Have we lost our ability to ask the big questions in pursuit of answers to the little ones?
Instead of “Why am I here?” we now ask questions like “How can I get ahead?”
We’ve become such a quick-fix society that we don’t recognize those quick fixes are just band-aids and won’t do anything for the long-term health of our very souls.
Of course this is a sweeping generalization. However, if we only listen to the loudest voices, we wouldn’t be entirely crazy for believing this is the attitude and stance for many in our government, our schools, our religious organizations, and our businesses.
Given those four institutions, it seems the biggest opportunity for a deeper conversation and more positive advancement is in the business sector, since it is where most people spend most of their waking hours. (For clarification: I include not-for-profit organizations in this “business” category.)
In studying the book Awakening Corporate Soul: Four Paths to Unleash the Power of People at Work, I’ve become very encouraged about the possibilities for rediscovering commitment, passion, and performance at work.
What kind of questions are you hearing and asking at your place of employment? Are they coming from a place of victim energy or are they leading you to higher ground? Are you taking responsibility for those questions and conversations that happen around you? If you are, you are part of the solution. If you’re not, you’re part of the problem.
There is such a fine line between standing for your idea and ideals and fighting against someone else’s. We’re so used to jockeying for position that we’re convinced no one will notice our character unless we’re boasting about it.
The truth is that your reputation is not in your control. Others will talk about you. But it’s your true character – what you do and who you are even when no one is watching – that will eventually come through.
You may be thinking: “But that’s soft. That’s touchy-feely. That’s wimpy.”
Maybe so in the world we’ve come to know right now. But it’s amazing what a small group of committed people can accomplish when all are rowing in the same direction, and if they don’t care who gets the credit. When the outcome is more important than who had the idea, that’s when greatness just seems to happen. Of course we know it’s far more complicated than that, but because true commitment to an outcome is so rare in our microwave society, we don’t have as many opportunities to witness it as we might. (Good news, though: Insert any one of a number of stories about the new Super Bowl Champion Philadelphia Eagles here.)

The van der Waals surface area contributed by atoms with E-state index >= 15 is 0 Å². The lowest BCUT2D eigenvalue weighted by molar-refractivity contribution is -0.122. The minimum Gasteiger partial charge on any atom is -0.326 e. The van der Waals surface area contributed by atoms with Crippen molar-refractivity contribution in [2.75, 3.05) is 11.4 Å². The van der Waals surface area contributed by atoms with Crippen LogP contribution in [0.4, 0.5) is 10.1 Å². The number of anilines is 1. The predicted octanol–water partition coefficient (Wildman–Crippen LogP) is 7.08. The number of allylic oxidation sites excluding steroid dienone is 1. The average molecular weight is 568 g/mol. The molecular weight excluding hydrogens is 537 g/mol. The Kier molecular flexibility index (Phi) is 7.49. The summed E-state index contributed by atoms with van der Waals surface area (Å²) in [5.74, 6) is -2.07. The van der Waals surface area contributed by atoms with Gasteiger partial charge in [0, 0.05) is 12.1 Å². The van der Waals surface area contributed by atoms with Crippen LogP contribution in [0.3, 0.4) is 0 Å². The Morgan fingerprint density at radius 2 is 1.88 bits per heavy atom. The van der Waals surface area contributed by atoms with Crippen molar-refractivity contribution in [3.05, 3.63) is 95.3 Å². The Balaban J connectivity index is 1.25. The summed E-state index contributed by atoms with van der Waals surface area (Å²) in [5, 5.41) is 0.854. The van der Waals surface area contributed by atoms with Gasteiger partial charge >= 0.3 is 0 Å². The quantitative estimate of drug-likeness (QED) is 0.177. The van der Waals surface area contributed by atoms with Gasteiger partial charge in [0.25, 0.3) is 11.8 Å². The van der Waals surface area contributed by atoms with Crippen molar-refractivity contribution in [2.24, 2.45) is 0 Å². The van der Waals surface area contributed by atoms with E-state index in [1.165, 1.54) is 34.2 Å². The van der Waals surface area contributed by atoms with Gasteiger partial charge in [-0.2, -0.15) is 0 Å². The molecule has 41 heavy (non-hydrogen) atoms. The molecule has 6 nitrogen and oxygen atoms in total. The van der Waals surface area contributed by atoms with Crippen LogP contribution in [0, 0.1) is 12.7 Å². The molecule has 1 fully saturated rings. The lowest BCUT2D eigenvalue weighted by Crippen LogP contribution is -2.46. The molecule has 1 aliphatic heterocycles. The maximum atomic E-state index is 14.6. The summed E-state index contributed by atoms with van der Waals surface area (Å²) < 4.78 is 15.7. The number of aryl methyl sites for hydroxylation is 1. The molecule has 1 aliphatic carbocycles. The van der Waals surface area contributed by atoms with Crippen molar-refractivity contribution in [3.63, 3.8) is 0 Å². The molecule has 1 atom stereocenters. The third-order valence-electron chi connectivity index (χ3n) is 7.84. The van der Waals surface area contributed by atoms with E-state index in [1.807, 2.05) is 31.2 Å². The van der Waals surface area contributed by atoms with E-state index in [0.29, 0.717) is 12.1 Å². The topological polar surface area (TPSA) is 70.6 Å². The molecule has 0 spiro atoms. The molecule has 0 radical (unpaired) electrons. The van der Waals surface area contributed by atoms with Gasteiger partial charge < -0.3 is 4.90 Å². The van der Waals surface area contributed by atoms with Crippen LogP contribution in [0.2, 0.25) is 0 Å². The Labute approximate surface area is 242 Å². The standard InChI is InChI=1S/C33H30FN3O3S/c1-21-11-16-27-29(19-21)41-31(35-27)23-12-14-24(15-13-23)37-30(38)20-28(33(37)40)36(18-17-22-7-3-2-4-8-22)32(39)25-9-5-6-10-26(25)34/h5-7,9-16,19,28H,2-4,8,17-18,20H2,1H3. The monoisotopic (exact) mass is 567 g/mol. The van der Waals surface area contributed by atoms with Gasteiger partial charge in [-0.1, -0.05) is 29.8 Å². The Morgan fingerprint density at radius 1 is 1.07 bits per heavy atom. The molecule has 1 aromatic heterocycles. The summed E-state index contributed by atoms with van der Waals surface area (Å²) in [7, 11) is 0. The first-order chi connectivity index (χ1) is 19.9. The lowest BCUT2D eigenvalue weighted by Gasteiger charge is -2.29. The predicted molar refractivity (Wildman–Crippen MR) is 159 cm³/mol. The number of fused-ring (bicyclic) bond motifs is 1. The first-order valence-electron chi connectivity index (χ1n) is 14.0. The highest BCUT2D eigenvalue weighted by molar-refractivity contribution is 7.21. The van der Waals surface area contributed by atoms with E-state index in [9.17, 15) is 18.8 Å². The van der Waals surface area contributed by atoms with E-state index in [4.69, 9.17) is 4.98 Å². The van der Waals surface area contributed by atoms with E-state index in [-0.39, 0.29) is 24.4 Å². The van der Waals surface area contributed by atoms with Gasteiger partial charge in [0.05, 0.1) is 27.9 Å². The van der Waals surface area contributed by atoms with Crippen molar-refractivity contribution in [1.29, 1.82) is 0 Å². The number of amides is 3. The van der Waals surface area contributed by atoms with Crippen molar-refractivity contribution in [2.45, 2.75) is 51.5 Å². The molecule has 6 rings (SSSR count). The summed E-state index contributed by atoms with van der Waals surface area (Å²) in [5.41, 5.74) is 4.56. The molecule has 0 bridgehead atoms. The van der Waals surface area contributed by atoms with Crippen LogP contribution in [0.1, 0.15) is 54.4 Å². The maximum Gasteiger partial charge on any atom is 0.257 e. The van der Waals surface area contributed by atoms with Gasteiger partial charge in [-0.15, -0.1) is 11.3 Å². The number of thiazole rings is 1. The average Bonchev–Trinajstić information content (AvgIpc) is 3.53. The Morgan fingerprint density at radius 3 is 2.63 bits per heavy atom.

In his book The Soft Edge: Where Great Companies Find Lasting Success, author Rich Karlgaard, publisher of Forbes magazine and a native of Bismarck, ND (I just had to add that for effect) shows us that a company’s values, alongside strategy and execution, have allowed several of his example companies to fuel growth as well as weather hard times. These are the elements that make up a company’s “soft edge.”
If you’re not talking about and living out your company values, you’re missing a huge opportunity to move from a strictly transactional business to one that honors its corporate soul.
If you’re in the Fargo-Moorhead area, consider joining me on Thursday, February 22 from 11:30 – 1:00 for a free overview of the Extreme Leadership platform where I’ll introduce you to Steve Farber’s work and show you what a culture of Love, Energy, Audacity, and Proof might look like.
Are you ready to bring more of yourself to the place you work without fear? Let’s talk.